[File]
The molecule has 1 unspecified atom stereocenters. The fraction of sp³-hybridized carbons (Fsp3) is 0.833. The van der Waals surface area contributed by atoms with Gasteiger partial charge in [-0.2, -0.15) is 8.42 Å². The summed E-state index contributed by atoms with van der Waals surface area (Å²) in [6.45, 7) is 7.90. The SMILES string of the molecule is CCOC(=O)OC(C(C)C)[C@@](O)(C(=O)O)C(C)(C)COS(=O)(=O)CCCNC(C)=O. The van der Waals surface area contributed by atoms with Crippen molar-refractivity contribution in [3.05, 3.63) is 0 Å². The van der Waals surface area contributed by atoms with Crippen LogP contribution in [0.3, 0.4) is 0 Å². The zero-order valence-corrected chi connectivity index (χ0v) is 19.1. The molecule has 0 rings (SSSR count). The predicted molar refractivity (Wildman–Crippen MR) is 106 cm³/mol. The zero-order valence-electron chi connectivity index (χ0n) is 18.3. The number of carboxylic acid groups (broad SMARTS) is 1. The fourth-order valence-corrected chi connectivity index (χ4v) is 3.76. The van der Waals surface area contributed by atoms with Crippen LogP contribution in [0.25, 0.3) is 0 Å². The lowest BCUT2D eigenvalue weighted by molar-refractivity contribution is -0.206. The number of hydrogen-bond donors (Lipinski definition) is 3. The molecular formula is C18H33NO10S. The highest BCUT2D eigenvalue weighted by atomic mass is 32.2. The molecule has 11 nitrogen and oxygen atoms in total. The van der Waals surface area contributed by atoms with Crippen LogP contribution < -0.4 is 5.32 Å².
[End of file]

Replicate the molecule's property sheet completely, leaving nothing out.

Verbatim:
The molecule has 1 unspecified atom stereocenters. The fraction of sp³-hybridized carbons (Fsp3) is 0.833. The van der Waals surface area contributed by atoms with Gasteiger partial charge in [-0.2, -0.15) is 8.42 Å². The summed E-state index contributed by atoms with van der Waals surface area (Å²) in [6.45, 7) is 7.90. The SMILES string of the molecule is CCOC(=O)OC(C(C)C)[C@@](O)(C(=O)O)C(C)(C)COS(=O)(=O)CCCNC(C)=O. The van der Waals surface area contributed by atoms with Crippen molar-refractivity contribution in [3.05, 3.63) is 0 Å². The van der Waals surface area contributed by atoms with Crippen LogP contribution in [0.3, 0.4) is 0 Å². The zero-order valence-corrected chi connectivity index (χ0v) is 19.1. The molecule has 0 rings (SSSR count). The predicted molar refractivity (Wildman–Crippen MR) is 106 cm³/mol. The zero-order valence-electron chi connectivity index (χ0n) is 18.3. The number of carboxylic acid groups (broad SMARTS) is 1. The fourth-order valence-corrected chi connectivity index (χ4v) is 3.76. The van der Waals surface area contributed by atoms with Crippen LogP contribution in [0.25, 0.3) is 0 Å². The lowest BCUT2D eigenvalue weighted by molar-refractivity contribution is -0.206. The number of hydrogen-bond donors (Lipinski definition) is 3. The molecular formula is C18H33NO10S. The highest BCUT2D eigenvalue weighted by atomic mass is 32.2. The molecule has 11 nitrogen and oxygen atoms in total. The van der Waals surface area contributed by atoms with Crippen LogP contribution < -0.4 is 5.32 Å².